NEW ORLEANS, La. — Hurricane Ida was forecasted to be a monster of a storm, projected to glance past the city devastated by another cyclone 16 years to the day, but hours before it would slam the coast, Lo Faber shared he would ride it out with a song.
The upstate New York native, an honorary Ominous Seapod for all the times he’s played in with Albany’s favorite jam band, has called The Big Easy home for nearly a decade. In true form, he posted a cover of Randy Newman’s “I Think It’s Going to Rain Today,” with a simple note stating, “Staying in Nola.”
Since earning his doctorate and taking a professor position at Loyola University New Orleans in 2012, Faber said he’s observed a social dynamic within New Orleans. It’s defined in casual conversation among strangers learning about one another. What one did during Hurricane Katrina was an easy way to break the ice for those who were there. The city timeline is broken between what happened before the storm, and what is now after the storm. Faber is distinguished as a resident who moved in “after the storm.”
Tropical storms that spin over the warm waters of the Gulf of Mexico always draw concern. The latent heat above gulf water, registering as warm as 85 degrees, is the kind of fuel that transforms storms into devastating weather events overnight. That’s the kind of pace the National Weather Service was observing as Ida approached the coast.
“Recent reports from both NOAA and Air Force Reserve Hurricane Hunter aircraft indicate that Ida has continued to strengthen since [9 a.m.] and the maximum winds are estimated to be [150 mph],” the weather agency reported at 10 a.m. that Sunday, adding superlatives such as “extremely life-threatening” and “catastrophic” to describe the storm. It’s not meant to scare people as much as it is to lend proper perspective; to influence residents to up and leave when asked to evacuate. A 10-foot storm surge places the water’s surface level at the same height as an NBA regulation basketball hoop.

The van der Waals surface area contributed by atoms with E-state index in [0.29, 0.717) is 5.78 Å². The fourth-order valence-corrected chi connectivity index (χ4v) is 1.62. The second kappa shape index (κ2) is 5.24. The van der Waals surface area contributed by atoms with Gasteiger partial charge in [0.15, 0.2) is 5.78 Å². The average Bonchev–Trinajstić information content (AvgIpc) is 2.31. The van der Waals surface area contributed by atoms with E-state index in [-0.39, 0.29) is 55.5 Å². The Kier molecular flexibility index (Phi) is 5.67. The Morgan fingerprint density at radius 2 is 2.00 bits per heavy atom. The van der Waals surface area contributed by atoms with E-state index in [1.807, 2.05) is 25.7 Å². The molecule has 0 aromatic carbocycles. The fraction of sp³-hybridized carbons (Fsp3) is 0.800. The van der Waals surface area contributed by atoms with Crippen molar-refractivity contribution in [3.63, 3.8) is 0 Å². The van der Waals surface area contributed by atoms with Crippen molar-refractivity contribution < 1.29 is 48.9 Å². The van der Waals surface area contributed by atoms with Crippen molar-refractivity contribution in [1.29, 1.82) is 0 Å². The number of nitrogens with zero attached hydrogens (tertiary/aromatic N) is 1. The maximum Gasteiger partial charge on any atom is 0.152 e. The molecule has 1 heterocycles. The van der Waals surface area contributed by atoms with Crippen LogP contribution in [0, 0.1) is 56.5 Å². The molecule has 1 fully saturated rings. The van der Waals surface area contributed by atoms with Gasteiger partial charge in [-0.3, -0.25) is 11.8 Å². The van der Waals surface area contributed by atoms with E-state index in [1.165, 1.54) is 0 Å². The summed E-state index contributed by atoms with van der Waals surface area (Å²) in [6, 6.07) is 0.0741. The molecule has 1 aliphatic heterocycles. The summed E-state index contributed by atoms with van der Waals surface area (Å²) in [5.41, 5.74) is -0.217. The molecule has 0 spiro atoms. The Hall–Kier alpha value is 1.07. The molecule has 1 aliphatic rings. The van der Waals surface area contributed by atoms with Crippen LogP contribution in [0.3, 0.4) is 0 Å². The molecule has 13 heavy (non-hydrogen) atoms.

“Conditions in New Orleans Noon Sunday: just the edge of the storm,” wrote Faber. “High winds but nowhere near what’s coming. Steady rain. Scattered outages but we still have power Uptown. The real storm hits in 4 to 8 hours.”
New Orleans suffered a catastrophic breakdown of its infrastructure when Katrina hit in 2005. The city built below sea level fell victim to broken levees, flooding neighborhoods. Everyday amenities that define modern living — electricity, refrigeration, running water — were stripped away.
On Sunday, Aug. 29, Hurricane Ida hit the Louisiana coast as a Category 4 storm, with sustained winds of 155 mph and storm surges above 9 feet. The timing of its landfall wasn’t lost on many meteorologists concerned they were going to see another Katrina hit New Orleans. They weren’t wrong.
“3:10 pm power’s been out for 90 min, starting to get some higher wind gusts,” wrote Faber.
The storm knocked out all eight transmission lines feeding power into the city as peak winds of 150 mph hit the area. The winds toppled a 400-foot tower that had survived Katrina. An estimated 2,000 miles of transmission lines were put out of service. Local news coverage reported that 216 substations were subsequently knocked out. Experts are estimating it will take three to six weeks to restore power.